5. Tom Harper says:

    I served in DaNang from 1967 to end of 1968. I have had Basil Cell on my upper right arm, squamous on the back of my left hand and Basil cell on my scalp. All three were removed by surgery. In addition I have had Ocular Melanoma(my claim was denied) in both eyes and prostate cancer. I am convinced that these health problems are related to agent orange in Vietnam and the US Army Chemical school. I was also expose to solvents on a daily basis during my years as a company armorer. I also had liquid Mustard gas applied to the back of my hands. We need better research.

    • SEdge says:

      My father served in Vietnam and had been pretty healthy until about 7 years ago when he went blind in his left eye. The VA said they could find nothing wrong with it. He continued to work as he typically had until about six months ago when the pain from his eye became too much. Long story short, he now had melanoma in his eye and lung. How can this not be AO and how do we prove it?

  6. Steve Wiese says:

    I served in RVN from 11/69 thru 12/70 in the First Cavalry Division. Being in the Cav we moved around frequently and many of the areas I was in I don’t recall.

    Since the late 80’s I have had no less than 250 skin cancers surgically removed. I also had my prostate removed due to prostate cancer in 2001. I firmly believe the numerous skin cancers are related to Agent Orange. Who do I go to regarding this concern?

    I currently receive disability for the prostate cancer but feel the skin cancer is also tied to this.


    Steve W.

  7. Arden Jensen says:

    I was an 11B who was in and on the Korean DMZ (2/9 inf.) from July 1969 through August 1970. I have squamous cell carcinoma. Neither my mother nor my father, who mowed yards for a living in Miami, Florida, and was thus exposed to massive amounts of sun, had skin cancer.

  8. RRichards says:

    Served with 101st Airborne in I Corp, mainly north of Phu Bia and out of Camp Evans, ’69-’70 although I did spend . Just had my second Melanoma removed in six months going back to Oct 2014. Statistics for survival with ‘second occurrences’ of this cancer is very low. 6 mos. to 15 mos.! With the numbers the VA has on these types of cancer I can’t understand why they’re dragging their heels on giving these types cancer ‘service connection’ for Agent Orange! How many have to die before they do? I have two new grandsons that it looks like I won’t be around to watch grow up much…. :( We’re not just numbers like they think, we’re actual people, with families! Wake up VA!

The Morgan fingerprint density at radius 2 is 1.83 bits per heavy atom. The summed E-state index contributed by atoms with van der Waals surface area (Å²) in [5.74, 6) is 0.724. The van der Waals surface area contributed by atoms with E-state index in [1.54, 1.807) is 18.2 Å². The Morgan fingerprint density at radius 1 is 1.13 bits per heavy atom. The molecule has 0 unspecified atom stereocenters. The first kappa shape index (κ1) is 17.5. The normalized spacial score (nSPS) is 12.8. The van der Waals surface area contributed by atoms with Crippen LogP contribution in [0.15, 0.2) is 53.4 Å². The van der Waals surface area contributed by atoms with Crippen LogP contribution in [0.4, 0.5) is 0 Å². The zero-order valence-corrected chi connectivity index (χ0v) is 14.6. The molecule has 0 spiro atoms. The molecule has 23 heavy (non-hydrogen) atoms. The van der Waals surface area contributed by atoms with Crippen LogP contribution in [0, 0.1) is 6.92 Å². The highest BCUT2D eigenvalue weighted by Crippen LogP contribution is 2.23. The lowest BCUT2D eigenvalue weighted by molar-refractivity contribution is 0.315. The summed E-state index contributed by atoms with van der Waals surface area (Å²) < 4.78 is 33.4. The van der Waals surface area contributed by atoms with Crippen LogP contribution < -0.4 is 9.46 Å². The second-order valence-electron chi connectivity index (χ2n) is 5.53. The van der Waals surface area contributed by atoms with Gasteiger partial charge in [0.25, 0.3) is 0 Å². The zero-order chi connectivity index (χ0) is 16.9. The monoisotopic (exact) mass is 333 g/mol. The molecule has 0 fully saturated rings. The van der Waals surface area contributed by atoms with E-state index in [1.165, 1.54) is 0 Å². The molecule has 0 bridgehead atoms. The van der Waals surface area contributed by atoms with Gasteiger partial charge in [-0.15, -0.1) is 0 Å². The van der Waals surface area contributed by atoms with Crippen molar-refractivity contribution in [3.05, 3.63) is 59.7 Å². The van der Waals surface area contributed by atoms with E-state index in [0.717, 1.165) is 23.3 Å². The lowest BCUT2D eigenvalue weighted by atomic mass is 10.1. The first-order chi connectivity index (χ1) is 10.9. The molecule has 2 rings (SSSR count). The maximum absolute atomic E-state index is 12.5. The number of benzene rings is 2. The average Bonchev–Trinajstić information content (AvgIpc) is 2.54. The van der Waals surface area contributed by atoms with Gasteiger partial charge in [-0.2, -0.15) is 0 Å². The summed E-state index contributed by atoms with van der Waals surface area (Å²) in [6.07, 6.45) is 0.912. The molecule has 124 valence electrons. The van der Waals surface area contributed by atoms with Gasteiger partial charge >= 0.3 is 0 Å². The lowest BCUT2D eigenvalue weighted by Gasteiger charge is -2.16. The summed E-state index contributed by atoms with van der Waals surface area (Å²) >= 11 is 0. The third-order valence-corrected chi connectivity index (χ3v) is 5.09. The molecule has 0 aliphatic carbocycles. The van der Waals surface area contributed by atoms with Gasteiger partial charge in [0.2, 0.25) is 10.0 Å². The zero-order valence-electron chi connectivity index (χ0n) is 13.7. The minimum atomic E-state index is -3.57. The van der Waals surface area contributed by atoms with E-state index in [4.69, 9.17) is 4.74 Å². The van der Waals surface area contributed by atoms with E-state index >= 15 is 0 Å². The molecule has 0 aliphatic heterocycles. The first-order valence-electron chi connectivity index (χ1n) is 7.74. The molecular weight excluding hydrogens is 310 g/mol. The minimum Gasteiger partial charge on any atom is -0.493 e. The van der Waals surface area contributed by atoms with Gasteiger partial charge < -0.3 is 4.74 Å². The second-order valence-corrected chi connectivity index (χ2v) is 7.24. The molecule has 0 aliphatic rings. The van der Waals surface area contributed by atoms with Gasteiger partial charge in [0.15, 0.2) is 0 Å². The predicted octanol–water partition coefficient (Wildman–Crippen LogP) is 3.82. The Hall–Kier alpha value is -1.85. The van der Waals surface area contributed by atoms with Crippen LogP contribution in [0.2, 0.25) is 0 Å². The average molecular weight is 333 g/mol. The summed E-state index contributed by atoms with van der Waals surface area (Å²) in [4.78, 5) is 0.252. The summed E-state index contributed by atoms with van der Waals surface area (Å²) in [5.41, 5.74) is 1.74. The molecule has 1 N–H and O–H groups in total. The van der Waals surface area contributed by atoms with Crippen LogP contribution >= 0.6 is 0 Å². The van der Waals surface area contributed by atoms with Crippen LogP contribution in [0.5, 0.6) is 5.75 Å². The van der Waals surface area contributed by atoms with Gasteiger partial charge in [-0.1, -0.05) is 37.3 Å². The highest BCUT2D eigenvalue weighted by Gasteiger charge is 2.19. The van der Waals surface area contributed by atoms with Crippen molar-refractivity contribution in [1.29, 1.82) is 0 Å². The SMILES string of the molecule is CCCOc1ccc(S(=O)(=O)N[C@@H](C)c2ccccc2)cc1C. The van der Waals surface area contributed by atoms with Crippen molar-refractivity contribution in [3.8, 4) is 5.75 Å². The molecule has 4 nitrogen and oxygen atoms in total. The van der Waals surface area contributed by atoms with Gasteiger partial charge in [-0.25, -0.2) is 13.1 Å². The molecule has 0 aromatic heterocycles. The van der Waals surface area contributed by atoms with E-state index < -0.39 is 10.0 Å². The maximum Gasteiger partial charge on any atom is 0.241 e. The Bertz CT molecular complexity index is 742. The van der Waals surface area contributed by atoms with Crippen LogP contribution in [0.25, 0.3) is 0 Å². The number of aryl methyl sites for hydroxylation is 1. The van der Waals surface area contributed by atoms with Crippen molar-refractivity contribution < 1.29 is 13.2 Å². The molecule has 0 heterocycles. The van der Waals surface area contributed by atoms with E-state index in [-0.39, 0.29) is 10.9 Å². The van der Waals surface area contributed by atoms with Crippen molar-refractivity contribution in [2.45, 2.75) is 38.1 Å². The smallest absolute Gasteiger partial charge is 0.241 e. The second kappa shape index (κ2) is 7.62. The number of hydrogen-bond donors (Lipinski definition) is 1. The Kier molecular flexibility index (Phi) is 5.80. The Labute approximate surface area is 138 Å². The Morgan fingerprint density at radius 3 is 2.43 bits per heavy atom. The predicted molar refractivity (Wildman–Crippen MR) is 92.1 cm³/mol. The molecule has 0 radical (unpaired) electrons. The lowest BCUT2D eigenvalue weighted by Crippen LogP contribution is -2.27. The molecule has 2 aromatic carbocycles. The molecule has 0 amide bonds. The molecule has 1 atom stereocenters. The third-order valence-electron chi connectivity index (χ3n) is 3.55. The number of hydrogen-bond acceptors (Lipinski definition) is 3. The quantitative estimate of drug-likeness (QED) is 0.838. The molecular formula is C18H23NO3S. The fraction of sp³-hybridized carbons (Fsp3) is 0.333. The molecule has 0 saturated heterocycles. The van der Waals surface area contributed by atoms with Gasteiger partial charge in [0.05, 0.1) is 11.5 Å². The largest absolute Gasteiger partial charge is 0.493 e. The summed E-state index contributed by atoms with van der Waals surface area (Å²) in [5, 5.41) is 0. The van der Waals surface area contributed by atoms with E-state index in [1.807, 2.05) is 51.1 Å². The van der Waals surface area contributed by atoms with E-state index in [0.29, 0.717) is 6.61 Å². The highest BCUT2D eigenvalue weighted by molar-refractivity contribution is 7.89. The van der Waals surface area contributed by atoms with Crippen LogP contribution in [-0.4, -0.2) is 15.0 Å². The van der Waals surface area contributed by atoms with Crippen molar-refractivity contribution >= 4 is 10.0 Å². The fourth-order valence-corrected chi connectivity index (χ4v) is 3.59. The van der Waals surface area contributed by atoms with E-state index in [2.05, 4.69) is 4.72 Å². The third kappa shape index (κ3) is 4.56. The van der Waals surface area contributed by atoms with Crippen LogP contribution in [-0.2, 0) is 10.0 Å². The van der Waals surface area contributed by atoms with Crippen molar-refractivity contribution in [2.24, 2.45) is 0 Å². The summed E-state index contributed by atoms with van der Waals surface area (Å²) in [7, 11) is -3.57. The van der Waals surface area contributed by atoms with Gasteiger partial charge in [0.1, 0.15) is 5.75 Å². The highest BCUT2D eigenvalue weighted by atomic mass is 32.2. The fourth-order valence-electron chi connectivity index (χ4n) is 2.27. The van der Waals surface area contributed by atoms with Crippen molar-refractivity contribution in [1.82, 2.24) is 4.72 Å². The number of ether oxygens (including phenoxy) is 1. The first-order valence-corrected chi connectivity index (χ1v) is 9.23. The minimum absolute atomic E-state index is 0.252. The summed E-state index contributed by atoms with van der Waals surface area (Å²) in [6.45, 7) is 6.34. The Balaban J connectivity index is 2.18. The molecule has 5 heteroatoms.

9. Tom LaPenter says:

    I served 67-68 in I corp USMC. Moved around a lot do to assigned to explosives unit. I just finished up with lower eye lid surgery 1 to remove basal cell and 2 to repair eye lid. lots of cells removed from my arms, another on my chest, several on my face and next my scalp.
    Also lost half my colon to cancer another surgery and two other liver surgeries to remove tumors. All has been denied by VA. Don’t they think we are so tired of all the cover ups over the years.

  10. Richard Donegan says:

    I was security forces with the Air Force in Tuy Hoa AB, 68-69. AO was stored on our base and was sprayed around it 17 times in time I was there. Because of the heat the 55 gallon drums leaked but we were told there was no problems. I walked thru dried AO on the ground at the ammo dump each evening when I went to get napalm that overflowed its containers because of the heat, to take to the guys in bunkers and towers for the evening shift.
    I’ve had 7 basil and squamous cell carcinomas removed from my legs, two over my right eye and many others removed from my arms and back. All denied.
    I also have peripheral neuropathy in my feet, legs, hips, hands and now starting up my arms. Denied because it wasn’t reported within a year of service in Vietnam, although no one knew what it was then and it wasn’t even approved by the VA as a presumptive disease until 1984.
    What we all need are examples of where the VA has approved these type of claims. I did a FOIA request for my claim file and got it on a CD – all 1,394 pages. Most of the documents were duplicates and even triplicates of the same thing – just enough to take a week or so to finally find out their thinking (or lack thereof) as to why they denied these. I found they didn’t take them into any type of study, just denied immediately because they weren’t on the presumptive list, and, in the case of my neuropathy, just denied immediately because I didn’t report it within one year of my service.
    I know some vets have won cases like this on appeal never on immediate claim) so how do we get copies of these cases?

    • Lawrence Shelton says:

      Go to the internet and search for ” V A CITATIONS ON AGENT ORANGE AND (your disorder…melanoma etc) they will discuss the reasons why the claim was approved or denied. Both are important to review. Generally wins are supported by proper medical backup.

  11. Dennis R. Skelton says:

    I was in Viet Nam (1970-1971). I have had several basal cells removed. I filed a claim with the VA in 2011 and was denied. I too believe more research needs to be done on this. I also had a brother die of lung cancer and (viet nam 1969-19700 we are still in the process of working through the claim process with the VA.